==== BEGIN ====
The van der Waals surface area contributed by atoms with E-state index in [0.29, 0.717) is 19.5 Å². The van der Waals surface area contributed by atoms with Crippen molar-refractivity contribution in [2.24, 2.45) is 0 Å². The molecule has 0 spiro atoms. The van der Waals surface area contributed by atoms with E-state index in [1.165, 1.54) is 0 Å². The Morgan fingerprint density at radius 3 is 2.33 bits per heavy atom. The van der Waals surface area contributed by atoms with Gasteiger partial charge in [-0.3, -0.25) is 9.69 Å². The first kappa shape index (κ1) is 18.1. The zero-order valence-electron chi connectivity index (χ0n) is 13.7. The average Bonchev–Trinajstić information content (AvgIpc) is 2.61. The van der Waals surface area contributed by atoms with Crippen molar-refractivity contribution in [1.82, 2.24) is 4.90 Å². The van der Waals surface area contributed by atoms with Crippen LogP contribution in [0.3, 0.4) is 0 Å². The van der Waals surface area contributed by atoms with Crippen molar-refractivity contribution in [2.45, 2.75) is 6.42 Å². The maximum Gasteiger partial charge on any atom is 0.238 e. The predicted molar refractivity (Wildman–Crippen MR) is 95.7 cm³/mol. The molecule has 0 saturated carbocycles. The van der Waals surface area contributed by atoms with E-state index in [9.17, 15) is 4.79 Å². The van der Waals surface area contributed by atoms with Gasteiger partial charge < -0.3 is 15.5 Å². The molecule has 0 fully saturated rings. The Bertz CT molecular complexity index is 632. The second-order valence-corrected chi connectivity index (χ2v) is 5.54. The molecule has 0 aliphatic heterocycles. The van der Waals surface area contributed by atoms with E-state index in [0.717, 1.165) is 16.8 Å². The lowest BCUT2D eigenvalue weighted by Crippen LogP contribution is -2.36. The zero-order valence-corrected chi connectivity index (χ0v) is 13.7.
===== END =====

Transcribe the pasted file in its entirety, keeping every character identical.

The van der Waals surface area contributed by atoms with E-state index in [0.29, 0.717) is 19.5 Å². The van der Waals surface area contributed by atoms with Crippen molar-refractivity contribution in [2.24, 2.45) is 0 Å². The molecule has 0 spiro atoms. The van der Waals surface area contributed by atoms with E-state index in [1.165, 1.54) is 0 Å². The Morgan fingerprint density at radius 3 is 2.33 bits per heavy atom. The van der Waals surface area contributed by atoms with Gasteiger partial charge in [-0.3, -0.25) is 9.69 Å². The first kappa shape index (κ1) is 18.1. The zero-order valence-electron chi connectivity index (χ0n) is 13.7. The average Bonchev–Trinajstić information content (AvgIpc) is 2.61. The van der Waals surface area contributed by atoms with Crippen molar-refractivity contribution in [1.82, 2.24) is 4.90 Å². The van der Waals surface area contributed by atoms with Crippen LogP contribution in [0.3, 0.4) is 0 Å². The van der Waals surface area contributed by atoms with Crippen molar-refractivity contribution in [2.45, 2.75) is 6.42 Å². The maximum Gasteiger partial charge on any atom is 0.238 e. The predicted molar refractivity (Wildman–Crippen MR) is 95.7 cm³/mol. The molecule has 0 saturated carbocycles. The van der Waals surface area contributed by atoms with E-state index in [9.17, 15) is 4.79 Å². The van der Waals surface area contributed by atoms with Gasteiger partial charge < -0.3 is 15.5 Å². The molecule has 0 fully saturated rings. The Bertz CT molecular complexity index is 632. The second-order valence-corrected chi connectivity index (χ2v) is 5.54. The molecule has 0 aliphatic heterocycles. The van der Waals surface area contributed by atoms with E-state index in [0.717, 1.165) is 16.8 Å². The lowest BCUT2D eigenvalue weighted by Crippen LogP contribution is -2.36. The zero-order valence-corrected chi connectivity index (χ0v) is 13.7.